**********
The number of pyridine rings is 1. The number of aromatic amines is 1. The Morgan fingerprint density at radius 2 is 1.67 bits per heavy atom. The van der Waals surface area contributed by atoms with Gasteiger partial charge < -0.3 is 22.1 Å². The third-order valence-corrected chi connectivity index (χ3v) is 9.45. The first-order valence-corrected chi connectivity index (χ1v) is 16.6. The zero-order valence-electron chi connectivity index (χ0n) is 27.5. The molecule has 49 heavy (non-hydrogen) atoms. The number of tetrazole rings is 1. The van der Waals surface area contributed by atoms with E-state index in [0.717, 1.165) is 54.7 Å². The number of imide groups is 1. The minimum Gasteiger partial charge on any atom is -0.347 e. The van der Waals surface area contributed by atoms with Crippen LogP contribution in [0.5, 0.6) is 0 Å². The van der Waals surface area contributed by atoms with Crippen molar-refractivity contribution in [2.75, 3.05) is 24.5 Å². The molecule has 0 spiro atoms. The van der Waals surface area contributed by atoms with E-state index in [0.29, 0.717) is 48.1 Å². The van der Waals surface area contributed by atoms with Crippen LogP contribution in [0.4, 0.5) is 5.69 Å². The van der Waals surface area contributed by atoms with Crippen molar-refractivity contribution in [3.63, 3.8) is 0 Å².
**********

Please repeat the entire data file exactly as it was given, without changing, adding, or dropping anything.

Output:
The number of pyridine rings is 1. The number of aromatic amines is 1. The Morgan fingerprint density at radius 2 is 1.67 bits per heavy atom. The van der Waals surface area contributed by atoms with Gasteiger partial charge < -0.3 is 22.1 Å². The third-order valence-corrected chi connectivity index (χ3v) is 9.45. The first-order valence-corrected chi connectivity index (χ1v) is 16.6. The zero-order valence-electron chi connectivity index (χ0n) is 27.5. The molecule has 49 heavy (non-hydrogen) atoms. The number of tetrazole rings is 1. The van der Waals surface area contributed by atoms with E-state index in [0.717, 1.165) is 54.7 Å². The number of imide groups is 1. The minimum Gasteiger partial charge on any atom is -0.347 e. The van der Waals surface area contributed by atoms with Crippen LogP contribution in [0.5, 0.6) is 0 Å². The van der Waals surface area contributed by atoms with Crippen molar-refractivity contribution in [2.75, 3.05) is 24.5 Å². The molecule has 0 spiro atoms. The van der Waals surface area contributed by atoms with E-state index in [0.29, 0.717) is 48.1 Å². The van der Waals surface area contributed by atoms with Crippen LogP contribution in [0.4, 0.5) is 5.69 Å². The van der Waals surface area contributed by atoms with Crippen molar-refractivity contribution in [3.63, 3.8) is 0 Å².